“John Stratton Hawley miraculously manages to braid the charged erotic and divine qualities of Krishna, the many-named god, while introducing us—with subtle occasional rhyme—to a vividly particularized world of prayers and crocodile earrings, spiritual longing and love-struck bees.”
—Forrest Gander, winner of the Pulitzer Prize for Poetry
An award-winning translation of Hindi verses composed by one of India’s treasured poets.
The blind poet Surdas has been regarded as the epitome of artistry in Hindi verse from the end of the sixteenth century, when he lived, to the present day. His fame rests upon his remarkable refashioning of the widely known narrative of the Hindu deity Krishna and his lover Radha into lyrics that are at once elegant and approachable. Surdas’s popularity led to the proliferation, through an energetic oral tradition, of poems ascribed to him, known collectively as the Sūrsāgar.
This award-winning translation reconstructs the early tradition of Surdas’s verse—the poems that were known to the singers of Surdas’s own time as his. Here Surdas stands out with a clarity never before achieved.
Surdas, the wildly popular sixteenth-century composer of these poems, reworked well-known stories of Krishna as a child, a butter thief, a cowherd, a heartbreaker, and a charismatic deity into a new oral literary tradition. Translated into a slightly antiquated but colloquial English that passes for contemporary speech while reminding us of the distance between our time and the time in which these poems were sung, John Stratton Hawley miraculously manages to braid the charged erotic and divine qualities of Krishna, the many-named god, while introducing us—with subtle occasional rhyme—to a vividly particularized world of prayers and crocodile earrings, spiritual longing and love-struck bees.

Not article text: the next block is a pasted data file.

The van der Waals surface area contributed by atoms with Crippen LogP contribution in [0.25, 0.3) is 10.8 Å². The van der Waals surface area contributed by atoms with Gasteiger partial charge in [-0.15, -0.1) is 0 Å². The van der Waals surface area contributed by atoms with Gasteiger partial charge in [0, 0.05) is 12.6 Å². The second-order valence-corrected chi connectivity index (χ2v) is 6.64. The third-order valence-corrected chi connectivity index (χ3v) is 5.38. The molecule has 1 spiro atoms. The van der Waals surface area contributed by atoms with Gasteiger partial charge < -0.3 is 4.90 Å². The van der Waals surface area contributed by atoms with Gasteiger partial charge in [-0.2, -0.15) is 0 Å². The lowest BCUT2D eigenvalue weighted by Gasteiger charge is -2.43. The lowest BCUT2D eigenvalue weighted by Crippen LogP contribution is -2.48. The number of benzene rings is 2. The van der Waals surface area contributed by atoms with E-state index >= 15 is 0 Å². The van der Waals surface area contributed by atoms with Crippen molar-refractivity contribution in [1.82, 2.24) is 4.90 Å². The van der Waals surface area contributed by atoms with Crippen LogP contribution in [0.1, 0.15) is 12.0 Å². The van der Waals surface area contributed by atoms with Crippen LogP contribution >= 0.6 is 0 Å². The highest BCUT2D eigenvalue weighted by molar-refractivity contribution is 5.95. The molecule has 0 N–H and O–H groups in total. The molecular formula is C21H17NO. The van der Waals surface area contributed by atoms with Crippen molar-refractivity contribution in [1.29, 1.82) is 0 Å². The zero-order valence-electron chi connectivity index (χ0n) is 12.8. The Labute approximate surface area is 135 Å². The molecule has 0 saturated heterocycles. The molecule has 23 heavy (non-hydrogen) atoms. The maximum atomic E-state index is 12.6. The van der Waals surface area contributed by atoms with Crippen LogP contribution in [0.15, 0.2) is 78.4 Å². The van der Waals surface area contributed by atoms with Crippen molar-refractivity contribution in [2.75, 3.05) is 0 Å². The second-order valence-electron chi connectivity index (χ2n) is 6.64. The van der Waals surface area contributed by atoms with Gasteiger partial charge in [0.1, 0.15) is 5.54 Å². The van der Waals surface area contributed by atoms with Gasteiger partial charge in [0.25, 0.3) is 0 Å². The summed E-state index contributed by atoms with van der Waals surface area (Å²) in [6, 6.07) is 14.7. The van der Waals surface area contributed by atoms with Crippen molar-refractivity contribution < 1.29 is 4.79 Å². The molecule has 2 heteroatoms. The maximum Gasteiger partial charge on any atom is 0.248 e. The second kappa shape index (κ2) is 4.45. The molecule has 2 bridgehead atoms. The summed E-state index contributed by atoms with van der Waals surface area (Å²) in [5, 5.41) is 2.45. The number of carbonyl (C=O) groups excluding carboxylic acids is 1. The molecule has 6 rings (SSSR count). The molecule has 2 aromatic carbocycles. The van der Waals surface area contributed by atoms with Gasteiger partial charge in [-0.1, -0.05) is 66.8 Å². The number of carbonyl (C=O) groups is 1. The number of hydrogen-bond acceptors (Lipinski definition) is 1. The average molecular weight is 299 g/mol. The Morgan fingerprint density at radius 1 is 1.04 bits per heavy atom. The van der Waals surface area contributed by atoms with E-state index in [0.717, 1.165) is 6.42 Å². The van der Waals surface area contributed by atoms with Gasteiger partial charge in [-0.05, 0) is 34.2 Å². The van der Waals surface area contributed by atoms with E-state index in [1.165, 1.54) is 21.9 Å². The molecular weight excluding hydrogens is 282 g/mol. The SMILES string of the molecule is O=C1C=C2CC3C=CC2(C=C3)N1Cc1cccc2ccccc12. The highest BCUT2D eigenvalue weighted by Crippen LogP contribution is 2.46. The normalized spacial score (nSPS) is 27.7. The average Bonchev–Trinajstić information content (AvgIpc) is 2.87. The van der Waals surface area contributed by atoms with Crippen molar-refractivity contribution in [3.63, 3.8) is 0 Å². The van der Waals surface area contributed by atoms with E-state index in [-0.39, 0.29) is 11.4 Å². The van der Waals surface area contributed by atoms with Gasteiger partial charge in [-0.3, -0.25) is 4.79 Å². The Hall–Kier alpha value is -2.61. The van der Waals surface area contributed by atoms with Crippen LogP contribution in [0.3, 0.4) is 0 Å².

Sur’s Ocean is a lovingly crafted and meticulously attentive translation of the superbly beautiful corpus of devotional love poetry associated with the sixteenth-century north Indian poet Surdas. Hawley has given us a Surdas who is both perennial and speaks persuasively to the present.
Surdas’s poems are a continuation of the tradition of Krishna stories, the cosmography that has, in its many versions and variations, defined the spiritual life of the Indian subcontinent... Reading Surdas’s songs in this new translation, I am reminded, again, of how the figure of Krishna is one of the greatest achievements of the Indic imagination.
- 208 pages
- 5-1/4 x 8 inches
- Harvard University Press
From this author
Sorry, there was an error adding the item to your shopping bag.
Sorry, your session has expired. Please refresh your browser's tab.